The film then jumps to France where the friends go through their video interviews in the solitude of a snow-covered village somewhere amidst forested mountains of the Savoy region. That seems to be a good place to make an intermediate conclusion that the previously interviewed Indians were tackling “the roots of current crises” (again, not defined) and that in their opinion it was impossible to find solution “without questioning commercial and materialistic mentality that has created them.” Visit to a French organic farmer follows -- he presents his experience of finding a way “out of this groundless existence that people have and this disconnection from the real foundation of life”. The farmer seemingly needs some dental work yet he does not need what arguably many others lack--“eye work” so to speak—his eyes radiate enthusiastic interest in life. Then Frederic Lenoir, the writer/historian of religion, in Paris, discusses how our relations with nature changed over time. The hunter-gatherers were connected to nature and “while hunting, a man would pray for the soul of his prey.” Christianity instead promoted domination of nature. The quest that drives this film as this point becomes defined is “disconnect between man and nature, body and soul”. To learn more about these disconnects, the film jumps to Central America and Mexico. We hear about a bath of purification, yet for some reason Nathanaël and Marc do not animate the film by taking the bath (thus personally exemplifying, rather than resolving, the disconnection between man and nature, body and soul). Perhaps there is no need to spoil the film’s viewing by discussing all the stops the two inquisitive French young men managed to made – enjoy with them meeting a mystic at Lake Atitlan (a popular American expats area in Guatemala), then relocate to San Francisco and Los Angeles (without any of the border crossing issues), then to France, then elsewhere while they keep lamenting on global crises.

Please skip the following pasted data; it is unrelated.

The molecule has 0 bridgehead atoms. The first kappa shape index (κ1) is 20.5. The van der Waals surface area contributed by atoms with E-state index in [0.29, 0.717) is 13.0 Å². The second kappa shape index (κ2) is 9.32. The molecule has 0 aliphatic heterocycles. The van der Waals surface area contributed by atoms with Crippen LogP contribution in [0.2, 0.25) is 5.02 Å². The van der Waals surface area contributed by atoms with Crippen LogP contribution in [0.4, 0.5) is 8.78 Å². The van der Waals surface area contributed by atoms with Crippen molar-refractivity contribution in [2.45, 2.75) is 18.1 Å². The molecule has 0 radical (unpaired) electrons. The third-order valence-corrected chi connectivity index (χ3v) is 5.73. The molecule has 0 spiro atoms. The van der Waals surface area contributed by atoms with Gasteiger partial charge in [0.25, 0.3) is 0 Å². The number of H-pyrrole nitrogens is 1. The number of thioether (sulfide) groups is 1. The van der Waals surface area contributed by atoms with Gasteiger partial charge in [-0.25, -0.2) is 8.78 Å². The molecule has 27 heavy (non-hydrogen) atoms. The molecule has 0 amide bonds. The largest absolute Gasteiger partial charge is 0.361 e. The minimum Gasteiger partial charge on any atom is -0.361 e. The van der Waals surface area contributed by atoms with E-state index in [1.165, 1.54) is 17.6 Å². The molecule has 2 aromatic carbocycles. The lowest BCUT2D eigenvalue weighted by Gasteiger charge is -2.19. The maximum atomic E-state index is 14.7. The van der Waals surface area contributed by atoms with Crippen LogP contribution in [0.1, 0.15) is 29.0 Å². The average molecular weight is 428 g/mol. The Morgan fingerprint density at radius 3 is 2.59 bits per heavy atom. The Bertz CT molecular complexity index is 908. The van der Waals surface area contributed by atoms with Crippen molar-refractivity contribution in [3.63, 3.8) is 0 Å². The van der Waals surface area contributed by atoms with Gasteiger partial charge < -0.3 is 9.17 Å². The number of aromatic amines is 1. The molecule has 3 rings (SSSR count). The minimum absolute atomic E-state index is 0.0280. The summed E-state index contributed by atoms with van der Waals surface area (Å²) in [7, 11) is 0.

“Meeting inspiring people, rediscovering nature, decolonizing mind while discovering joy” – this is how in the end Marc summarizes this experience -- and this message shall get its own appreciative audience. The film starts and ends with allusion to the archetypal desire to keep our childlike dreams of travelling the world alive, all the ecological/decolonizing/spiritual messages of being open to dialog with the world are difficult to deny. Many good spirited people around the world would like to have that kind of socially conscious and geographically exciting life style yet may be locked in their 9-to-5 jobs and burdened by endless obligations, and the film does not explain how all its travels were funded. Only once Marc opens up about something less vague and universal and more personal by confessing at some point of being just dreamers “no job, no plans, no producer for the film.” These sort of intimate moments of connection with the social, real world are too rare in the film. This seems to be an opportunity missed—the two millennials deserve to be more of the focus instead of the many older talking heads sharing conventions of the past.

As interviewed founder of Schumacher University, the UK, Satish Kumar, eloquently put it, “don’t seek employment, create it.” This is arguably how change is to be done in the epoch of millennials. Truly important, this entrepreneurial message comes in the very end of the film entirely unexpected. A Quest for Meaning, being crowdfunded by close to 1000 people, is an impossible yet accomplished film project created by two entrepreneurial (and somewhat manipulative) millennials who deserve to be in the very center of the film. Nominally they are -- yet upon closer analysis, viewers may be surprised to notice that these two traveling filmmakers, supposedly two friends from childhood, have never talked in the film to each other or about each other in any depth… Very smart, by the way!